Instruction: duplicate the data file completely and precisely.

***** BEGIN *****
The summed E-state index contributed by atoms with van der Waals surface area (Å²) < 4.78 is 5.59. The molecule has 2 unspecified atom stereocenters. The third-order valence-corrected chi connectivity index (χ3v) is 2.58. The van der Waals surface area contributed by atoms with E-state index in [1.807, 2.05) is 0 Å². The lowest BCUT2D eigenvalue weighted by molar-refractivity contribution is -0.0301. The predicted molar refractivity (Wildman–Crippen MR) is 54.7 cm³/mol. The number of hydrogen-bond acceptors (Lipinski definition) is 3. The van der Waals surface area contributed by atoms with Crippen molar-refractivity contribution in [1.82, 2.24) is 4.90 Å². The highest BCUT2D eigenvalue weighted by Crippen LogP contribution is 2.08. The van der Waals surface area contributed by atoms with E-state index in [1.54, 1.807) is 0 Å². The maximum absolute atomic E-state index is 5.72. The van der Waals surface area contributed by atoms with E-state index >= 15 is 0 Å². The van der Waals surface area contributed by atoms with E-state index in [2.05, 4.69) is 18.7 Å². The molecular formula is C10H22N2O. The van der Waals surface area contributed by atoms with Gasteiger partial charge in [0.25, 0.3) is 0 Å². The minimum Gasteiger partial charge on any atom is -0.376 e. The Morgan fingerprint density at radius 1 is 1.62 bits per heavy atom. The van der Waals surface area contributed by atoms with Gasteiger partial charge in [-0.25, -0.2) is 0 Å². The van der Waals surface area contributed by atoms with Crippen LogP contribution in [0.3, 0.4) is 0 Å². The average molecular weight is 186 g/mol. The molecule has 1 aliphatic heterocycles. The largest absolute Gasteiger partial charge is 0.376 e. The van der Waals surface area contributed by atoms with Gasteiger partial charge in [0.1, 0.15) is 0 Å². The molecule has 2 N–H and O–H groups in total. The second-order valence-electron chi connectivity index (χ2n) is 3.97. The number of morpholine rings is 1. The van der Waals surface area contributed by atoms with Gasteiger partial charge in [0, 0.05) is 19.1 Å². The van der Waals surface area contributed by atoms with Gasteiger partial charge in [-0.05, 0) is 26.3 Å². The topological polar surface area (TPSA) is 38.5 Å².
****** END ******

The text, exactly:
The summed E-state index contributed by atoms with van der Waals surface area (Å²) < 4.78 is 5.59. The molecule has 2 unspecified atom stereocenters. The third-order valence-corrected chi connectivity index (χ3v) is 2.58. The van der Waals surface area contributed by atoms with E-state index in [1.807, 2.05) is 0 Å². The lowest BCUT2D eigenvalue weighted by molar-refractivity contribution is -0.0301. The predicted molar refractivity (Wildman–Crippen MR) is 54.7 cm³/mol. The number of hydrogen-bond acceptors (Lipinski definition) is 3. The van der Waals surface area contributed by atoms with Crippen molar-refractivity contribution in [1.82, 2.24) is 4.90 Å². The highest BCUT2D eigenvalue weighted by Crippen LogP contribution is 2.08. The van der Waals surface area contributed by atoms with E-state index in [1.54, 1.807) is 0 Å². The maximum absolute atomic E-state index is 5.72. The van der Waals surface area contributed by atoms with E-state index >= 15 is 0 Å². The van der Waals surface area contributed by atoms with E-state index in [2.05, 4.69) is 18.7 Å². The molecular formula is C10H22N2O. The van der Waals surface area contributed by atoms with Gasteiger partial charge in [0.25, 0.3) is 0 Å². The minimum Gasteiger partial charge on any atom is -0.376 e. The Morgan fingerprint density at radius 1 is 1.62 bits per heavy atom. The van der Waals surface area contributed by atoms with Gasteiger partial charge in [-0.25, -0.2) is 0 Å². The van der Waals surface area contributed by atoms with Crippen LogP contribution in [0.3, 0.4) is 0 Å². The average molecular weight is 186 g/mol. The molecule has 1 aliphatic heterocycles. The largest absolute Gasteiger partial charge is 0.376 e. The van der Waals surface area contributed by atoms with Gasteiger partial charge in [0.1, 0.15) is 0 Å². The molecule has 2 N–H and O–H groups in total. The second-order valence-electron chi connectivity index (χ2n) is 3.97. The number of morpholine rings is 1. The van der Waals surface area contributed by atoms with Gasteiger partial charge in [0, 0.05) is 19.1 Å². The van der Waals surface area contributed by atoms with Gasteiger partial charge in [-0.05, 0) is 26.3 Å². The topological polar surface area (TPSA) is 38.5 Å².